Pegging Down Roses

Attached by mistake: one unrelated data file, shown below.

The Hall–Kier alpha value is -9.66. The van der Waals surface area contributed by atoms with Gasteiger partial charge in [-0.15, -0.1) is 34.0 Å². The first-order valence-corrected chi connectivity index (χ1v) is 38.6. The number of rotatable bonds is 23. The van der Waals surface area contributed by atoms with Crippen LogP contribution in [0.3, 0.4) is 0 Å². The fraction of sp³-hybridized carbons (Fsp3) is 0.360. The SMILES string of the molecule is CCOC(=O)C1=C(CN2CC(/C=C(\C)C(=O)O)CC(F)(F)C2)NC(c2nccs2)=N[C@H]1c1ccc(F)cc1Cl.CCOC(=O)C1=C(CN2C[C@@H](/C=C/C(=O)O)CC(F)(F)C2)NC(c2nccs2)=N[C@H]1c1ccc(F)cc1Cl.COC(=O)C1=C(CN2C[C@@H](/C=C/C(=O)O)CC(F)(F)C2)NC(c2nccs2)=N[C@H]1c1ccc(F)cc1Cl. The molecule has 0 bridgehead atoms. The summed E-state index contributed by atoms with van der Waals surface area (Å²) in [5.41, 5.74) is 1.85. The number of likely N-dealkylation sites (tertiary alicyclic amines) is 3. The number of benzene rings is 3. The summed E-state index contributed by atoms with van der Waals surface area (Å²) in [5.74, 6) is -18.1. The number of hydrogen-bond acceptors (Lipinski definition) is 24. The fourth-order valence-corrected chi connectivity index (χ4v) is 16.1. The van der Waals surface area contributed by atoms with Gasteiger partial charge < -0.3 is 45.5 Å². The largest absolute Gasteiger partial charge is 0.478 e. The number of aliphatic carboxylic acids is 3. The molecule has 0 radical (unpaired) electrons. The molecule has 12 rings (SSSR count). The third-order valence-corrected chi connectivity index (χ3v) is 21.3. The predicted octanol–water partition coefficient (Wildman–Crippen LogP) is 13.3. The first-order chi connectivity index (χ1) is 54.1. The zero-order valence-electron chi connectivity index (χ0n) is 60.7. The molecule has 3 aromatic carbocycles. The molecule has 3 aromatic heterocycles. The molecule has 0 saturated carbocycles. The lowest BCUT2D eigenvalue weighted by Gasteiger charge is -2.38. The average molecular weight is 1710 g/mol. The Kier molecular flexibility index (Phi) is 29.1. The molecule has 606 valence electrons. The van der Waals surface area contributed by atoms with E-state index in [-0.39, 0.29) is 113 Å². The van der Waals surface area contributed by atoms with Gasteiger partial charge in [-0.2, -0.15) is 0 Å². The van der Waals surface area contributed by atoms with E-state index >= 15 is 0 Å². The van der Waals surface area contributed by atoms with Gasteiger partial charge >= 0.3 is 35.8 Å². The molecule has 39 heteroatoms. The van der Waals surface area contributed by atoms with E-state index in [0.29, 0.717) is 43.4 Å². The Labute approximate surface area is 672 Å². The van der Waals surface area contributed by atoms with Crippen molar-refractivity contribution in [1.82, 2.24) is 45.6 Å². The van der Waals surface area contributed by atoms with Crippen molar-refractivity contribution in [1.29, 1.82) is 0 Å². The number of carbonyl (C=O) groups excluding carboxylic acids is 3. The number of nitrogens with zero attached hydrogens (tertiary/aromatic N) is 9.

There are exceptions, as may well beĀ imagined, among the wonderful variety that is found in roses at the present day. The first exception is found in those varieties that make vigorous growth even when hard pruned; this would seem to indicate that the orthodox method is not for them. Neither, in fact, is it suitable. If grown in a bed or border away from wall or fence, the proper way to treat them is by means of what is known as ” pegging down.” This, rendered plain, signifies that instead of being cut back in March, the growths of the previous year are scarcely, if at all, shortened (although if the tips are soft they are cut off), and they are secured to the ground by means of pegs. This is easily accomplished by tying a piece of string to the end of the shoot and tying this to a peg stuck in the soil. This miniature rose arch will be one mass of blossom in summer. Each bud will produce a bloom or bunch of blooms according to its habit. The grower proceeds in autumn to cut out the growths that have flowered, so that fresh shoots may have it all to themselves. They, too, are treated in the same way the following spring; thus in roses of this type there is a constant succession of young growths of great vigor taking the place of those that have given their bloom, and each year’s supply is pegged down in March. There is no danger of the supply giving out if the old shoots are regularly cut out when the flowers are over. Such roses as these take up a lot of room, and it is useless to grow them in the same bed with others of ordinary vigor, for the latter will be simply smothered. I know this from unfortunate experience, and as my garden is of limited extent ‘ I gave up growing them in a rose bed, and now have them against a 4 or 5 feet high fence. A few sorts that I have found need this treatment are Frau Karl Druschkil Hugh Dickson, Mrs. Stewart Clark and Clio. But one may peg down any rose that makes unduly vigorous growth if one wishes to have plenty of blossom and there is the necessary room at disposal.

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